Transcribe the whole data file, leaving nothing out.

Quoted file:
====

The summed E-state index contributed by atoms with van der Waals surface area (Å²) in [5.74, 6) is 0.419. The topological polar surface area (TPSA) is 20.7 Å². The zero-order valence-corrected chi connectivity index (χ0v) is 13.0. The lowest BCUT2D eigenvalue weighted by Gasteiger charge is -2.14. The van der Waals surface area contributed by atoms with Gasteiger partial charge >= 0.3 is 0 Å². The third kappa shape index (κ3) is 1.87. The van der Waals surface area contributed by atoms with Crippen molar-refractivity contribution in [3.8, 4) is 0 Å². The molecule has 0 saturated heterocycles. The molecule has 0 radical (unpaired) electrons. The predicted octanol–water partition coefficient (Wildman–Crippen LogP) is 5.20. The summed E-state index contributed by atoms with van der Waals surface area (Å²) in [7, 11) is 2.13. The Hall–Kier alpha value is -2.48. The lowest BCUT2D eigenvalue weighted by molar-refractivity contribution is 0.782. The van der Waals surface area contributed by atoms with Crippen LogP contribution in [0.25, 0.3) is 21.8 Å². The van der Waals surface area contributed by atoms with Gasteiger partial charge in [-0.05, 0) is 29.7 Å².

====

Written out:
The summed E-state index contributed by atoms with van der Waals surface area (Å²) in [5.74, 6) is 0.419. The topological polar surface area (TPSA) is 20.7 Å². The zero-order valence-corrected chi connectivity index (χ0v) is 13.0. The lowest BCUT2D eigenvalue weighted by Gasteiger charge is -2.14. The van der Waals surface area contributed by atoms with Gasteiger partial charge >= 0.3 is 0 Å². The third kappa shape index (κ3) is 1.87. The van der Waals surface area contributed by atoms with Crippen molar-refractivity contribution in [3.8, 4) is 0 Å². The molecule has 0 saturated heterocycles. The molecule has 0 radical (unpaired) electrons. The predicted octanol–water partition coefficient (Wildman–Crippen LogP) is 5.20. The summed E-state index contributed by atoms with van der Waals surface area (Å²) in [7, 11) is 2.13. The Hall–Kier alpha value is -2.48. The lowest BCUT2D eigenvalue weighted by molar-refractivity contribution is 0.782. The van der Waals surface area contributed by atoms with Crippen LogP contribution in [0.25, 0.3) is 21.8 Å². The van der Waals surface area contributed by atoms with Gasteiger partial charge in [-0.05, 0) is 29.7 Å².